maturation.

Collecting And Keeping Water Scorpions

Nepa apiculata can be searched for in shallow waters at pond and river edges and collected by hand or by using a small net.
Ranatra spp. typically inhabit deeper waters and are best collected by sweeping a dip net slowly through dense vegetation
near the water surface. When captured, they usually lie motionless with the limbs extended anteriorly and posteriorly and are
easily overlooked as twigs or dead leaves. They are easy animals to maintain in an indoor aquarium. Use a gravel bed and
freshly collected rainwater or pond water with plenty of submerged vegetation (Elodea, Callitriche, Myriophyllum,
Ceratophyllum or Potamogeton are ideal). Plants can be secured beneath a few large stones. Make sure that some
vegetation reaches to within 0.8 inches (20 mm) of the water surface allowing the water scorpions to breathe. Small nymphs
and crustaceans provide ideal prey items. Use a well-lit location to promote plant growth but avoid direct sunlight. A few
freshwater snails are useful to prevent the accumulation of algae on the glass.

Conservation Measures

There are no restrictions concerning the collecting and keeping of aquatic insects. For this reason, and because they are so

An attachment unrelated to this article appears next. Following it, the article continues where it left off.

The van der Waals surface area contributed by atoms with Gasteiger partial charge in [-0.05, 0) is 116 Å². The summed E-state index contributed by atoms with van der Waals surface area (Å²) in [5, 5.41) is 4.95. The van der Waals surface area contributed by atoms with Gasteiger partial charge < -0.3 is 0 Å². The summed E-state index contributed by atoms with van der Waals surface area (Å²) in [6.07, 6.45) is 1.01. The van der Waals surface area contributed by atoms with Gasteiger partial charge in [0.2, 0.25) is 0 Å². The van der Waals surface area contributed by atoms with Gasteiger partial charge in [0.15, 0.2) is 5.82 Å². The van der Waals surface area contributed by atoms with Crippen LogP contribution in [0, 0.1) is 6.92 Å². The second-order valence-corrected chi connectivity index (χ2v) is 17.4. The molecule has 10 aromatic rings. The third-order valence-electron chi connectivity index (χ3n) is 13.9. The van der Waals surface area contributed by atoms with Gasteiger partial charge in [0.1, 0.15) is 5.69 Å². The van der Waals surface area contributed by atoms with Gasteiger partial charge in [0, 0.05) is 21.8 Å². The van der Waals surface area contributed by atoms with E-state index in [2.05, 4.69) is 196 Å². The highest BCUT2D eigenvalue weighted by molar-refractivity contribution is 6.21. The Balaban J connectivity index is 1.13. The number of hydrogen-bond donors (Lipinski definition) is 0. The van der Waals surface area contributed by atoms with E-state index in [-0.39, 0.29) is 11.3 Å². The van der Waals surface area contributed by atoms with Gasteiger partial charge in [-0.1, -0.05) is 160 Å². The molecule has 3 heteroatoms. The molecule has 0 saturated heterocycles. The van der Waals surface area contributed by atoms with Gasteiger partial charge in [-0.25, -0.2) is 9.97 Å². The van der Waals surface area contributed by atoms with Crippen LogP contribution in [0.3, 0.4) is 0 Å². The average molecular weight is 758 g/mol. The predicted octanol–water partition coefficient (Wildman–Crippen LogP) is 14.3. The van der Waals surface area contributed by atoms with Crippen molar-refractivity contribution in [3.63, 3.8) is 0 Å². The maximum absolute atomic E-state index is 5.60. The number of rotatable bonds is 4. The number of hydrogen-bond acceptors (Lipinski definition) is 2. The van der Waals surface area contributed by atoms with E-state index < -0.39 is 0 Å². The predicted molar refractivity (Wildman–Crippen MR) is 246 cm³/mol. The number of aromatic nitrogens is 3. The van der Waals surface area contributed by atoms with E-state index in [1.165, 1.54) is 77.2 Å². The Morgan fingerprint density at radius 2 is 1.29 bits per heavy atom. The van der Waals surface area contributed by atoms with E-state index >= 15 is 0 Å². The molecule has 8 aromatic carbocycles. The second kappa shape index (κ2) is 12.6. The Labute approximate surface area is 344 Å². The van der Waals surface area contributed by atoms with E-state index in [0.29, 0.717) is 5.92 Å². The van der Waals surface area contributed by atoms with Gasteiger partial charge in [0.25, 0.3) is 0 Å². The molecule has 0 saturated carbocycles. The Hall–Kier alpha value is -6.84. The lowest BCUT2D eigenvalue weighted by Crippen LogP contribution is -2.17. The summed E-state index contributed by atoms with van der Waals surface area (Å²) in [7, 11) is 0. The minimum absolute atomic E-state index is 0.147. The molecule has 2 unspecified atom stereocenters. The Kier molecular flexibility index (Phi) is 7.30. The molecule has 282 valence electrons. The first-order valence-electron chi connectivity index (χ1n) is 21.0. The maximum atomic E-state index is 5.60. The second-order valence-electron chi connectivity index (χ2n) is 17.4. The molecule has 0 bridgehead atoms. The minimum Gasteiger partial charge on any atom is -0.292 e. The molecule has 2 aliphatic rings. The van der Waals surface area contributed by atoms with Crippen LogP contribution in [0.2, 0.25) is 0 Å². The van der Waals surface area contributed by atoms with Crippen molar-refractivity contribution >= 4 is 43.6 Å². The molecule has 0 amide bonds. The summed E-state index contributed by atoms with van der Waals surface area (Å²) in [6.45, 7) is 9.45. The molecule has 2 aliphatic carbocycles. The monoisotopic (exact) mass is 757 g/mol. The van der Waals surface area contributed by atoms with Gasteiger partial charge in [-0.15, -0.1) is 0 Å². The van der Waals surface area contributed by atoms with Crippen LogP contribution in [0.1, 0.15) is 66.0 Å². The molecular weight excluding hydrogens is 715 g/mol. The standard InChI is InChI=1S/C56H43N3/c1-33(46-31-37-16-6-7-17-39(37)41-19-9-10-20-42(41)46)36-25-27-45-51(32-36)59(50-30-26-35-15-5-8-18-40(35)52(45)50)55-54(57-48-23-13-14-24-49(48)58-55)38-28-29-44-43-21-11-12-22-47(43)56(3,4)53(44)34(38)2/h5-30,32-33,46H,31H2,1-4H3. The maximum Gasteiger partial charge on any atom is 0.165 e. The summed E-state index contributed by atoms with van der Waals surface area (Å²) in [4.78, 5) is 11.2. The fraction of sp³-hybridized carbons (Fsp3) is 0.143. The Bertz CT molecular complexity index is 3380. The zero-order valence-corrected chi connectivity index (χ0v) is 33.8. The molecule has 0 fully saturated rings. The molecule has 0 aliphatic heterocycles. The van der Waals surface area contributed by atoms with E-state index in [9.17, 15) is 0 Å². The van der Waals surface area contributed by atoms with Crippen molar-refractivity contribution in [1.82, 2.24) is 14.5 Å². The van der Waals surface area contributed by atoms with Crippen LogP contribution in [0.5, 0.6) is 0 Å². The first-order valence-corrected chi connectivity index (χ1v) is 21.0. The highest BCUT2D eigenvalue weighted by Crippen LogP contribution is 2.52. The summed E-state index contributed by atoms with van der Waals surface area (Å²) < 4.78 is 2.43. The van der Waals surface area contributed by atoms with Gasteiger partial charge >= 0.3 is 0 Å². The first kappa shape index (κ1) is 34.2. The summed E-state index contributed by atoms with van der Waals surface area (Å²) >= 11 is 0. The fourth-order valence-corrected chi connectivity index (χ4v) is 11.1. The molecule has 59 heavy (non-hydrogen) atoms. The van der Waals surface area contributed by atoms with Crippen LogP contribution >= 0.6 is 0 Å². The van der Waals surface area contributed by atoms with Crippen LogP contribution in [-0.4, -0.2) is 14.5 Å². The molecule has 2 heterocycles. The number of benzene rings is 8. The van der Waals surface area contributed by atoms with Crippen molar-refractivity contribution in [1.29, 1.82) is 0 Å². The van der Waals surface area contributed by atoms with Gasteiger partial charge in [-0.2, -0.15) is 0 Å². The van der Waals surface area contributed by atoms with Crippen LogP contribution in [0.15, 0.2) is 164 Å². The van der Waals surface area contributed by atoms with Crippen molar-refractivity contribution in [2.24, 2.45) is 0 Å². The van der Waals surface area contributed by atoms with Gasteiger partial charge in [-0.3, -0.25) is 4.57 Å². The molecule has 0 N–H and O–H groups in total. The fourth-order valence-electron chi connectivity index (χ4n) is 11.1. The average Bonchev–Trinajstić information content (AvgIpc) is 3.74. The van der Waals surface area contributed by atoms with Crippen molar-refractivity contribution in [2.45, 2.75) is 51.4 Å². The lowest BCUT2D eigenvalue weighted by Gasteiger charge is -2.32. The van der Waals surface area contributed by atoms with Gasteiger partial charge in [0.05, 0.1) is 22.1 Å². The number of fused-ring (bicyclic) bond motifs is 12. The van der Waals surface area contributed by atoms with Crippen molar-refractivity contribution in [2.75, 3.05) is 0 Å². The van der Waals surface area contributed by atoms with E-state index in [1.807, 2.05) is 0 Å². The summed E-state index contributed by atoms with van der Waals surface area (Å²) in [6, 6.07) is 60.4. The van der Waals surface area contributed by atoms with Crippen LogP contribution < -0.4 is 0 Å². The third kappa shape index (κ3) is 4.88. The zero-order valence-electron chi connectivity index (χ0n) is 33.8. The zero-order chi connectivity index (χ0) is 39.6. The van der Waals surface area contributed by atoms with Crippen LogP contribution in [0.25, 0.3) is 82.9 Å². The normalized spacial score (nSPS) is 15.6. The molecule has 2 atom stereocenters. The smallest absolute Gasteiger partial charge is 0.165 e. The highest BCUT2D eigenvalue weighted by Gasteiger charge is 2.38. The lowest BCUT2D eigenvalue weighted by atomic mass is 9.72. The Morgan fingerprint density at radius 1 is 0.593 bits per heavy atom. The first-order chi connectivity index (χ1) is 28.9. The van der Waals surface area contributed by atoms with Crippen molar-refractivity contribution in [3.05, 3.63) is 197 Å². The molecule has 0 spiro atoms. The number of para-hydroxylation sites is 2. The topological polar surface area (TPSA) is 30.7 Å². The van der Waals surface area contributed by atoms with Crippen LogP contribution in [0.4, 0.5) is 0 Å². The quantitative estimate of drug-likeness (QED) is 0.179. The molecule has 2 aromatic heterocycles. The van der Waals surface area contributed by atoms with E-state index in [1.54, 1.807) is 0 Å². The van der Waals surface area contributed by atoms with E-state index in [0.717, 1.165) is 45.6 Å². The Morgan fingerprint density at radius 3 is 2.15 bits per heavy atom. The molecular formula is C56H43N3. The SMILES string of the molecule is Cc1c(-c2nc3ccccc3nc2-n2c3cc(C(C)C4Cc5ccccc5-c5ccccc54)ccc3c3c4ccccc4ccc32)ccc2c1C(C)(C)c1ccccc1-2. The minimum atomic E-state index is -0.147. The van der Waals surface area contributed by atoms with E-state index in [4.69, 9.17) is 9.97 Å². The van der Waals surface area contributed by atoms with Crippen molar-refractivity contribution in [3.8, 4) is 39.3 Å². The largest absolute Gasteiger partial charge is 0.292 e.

easy to keep, they make ideal creatures for classroom study.

Glossary


Abdomen - the hindmost of the three major divisions of an insect's body: head, thorax, and abdomen. The abdomen
comprises twelve segments.
Caudal - posterior; of or pertaining to a tail.
Diffusion - the random movement of molecules due to their kinetic energy. It increases with increased temperature.
Nymph - the immature life-stage of an insect that goes through incomplete metamorphosis.
Resonator - something that increases or intensifies sound by sympathetic vibration.
Rostrum - modified mouthparts, characteristic of the insect order Hemiptera, which are used for sucking juices from plants
and prey animals.
Venomous - poisonous.

References
Hinton, H.E., 1961. The structure and function of the egg shell in the Nepidae (Hemiptera). Journal of Insect Physiology 4,
176-183.
Hungerford, H.B., 1922. The Nepidae of North America. Kansas Univ. Science Bulletin 14, 425-469.
Pennak, R.W., 1978. Freshwater Invertebrates of the U. S. (Second Edition). John Wiley and Sons.
Thorpe W.H. and Crisp. D.J., 1947. Studies on plastron respiration III. The orientation responses of Aphelocheirus
(Hemiptera, Aphelpocheiridae (Naucoridae)) in relation to plastron respiration; together with an account of specialized
pressure receptors in aquatic insects. Journal of Experimental Biology 24, 310-328.
Written and Illustrated by:
Dr. Jonathan Wright, Biology Dept., Northern State University, Aberdeen, SD. 1997.
Reviewed by:
Nels H. Troelstrup, Jr., Ph.D., South Dakota State University, Brookings, SD 57007.
Publication of the Water Scorpions fact sheet was funded by the South Dakota Department of Game, Fish and Parks,
Division of Wildlife, Pierre, SD.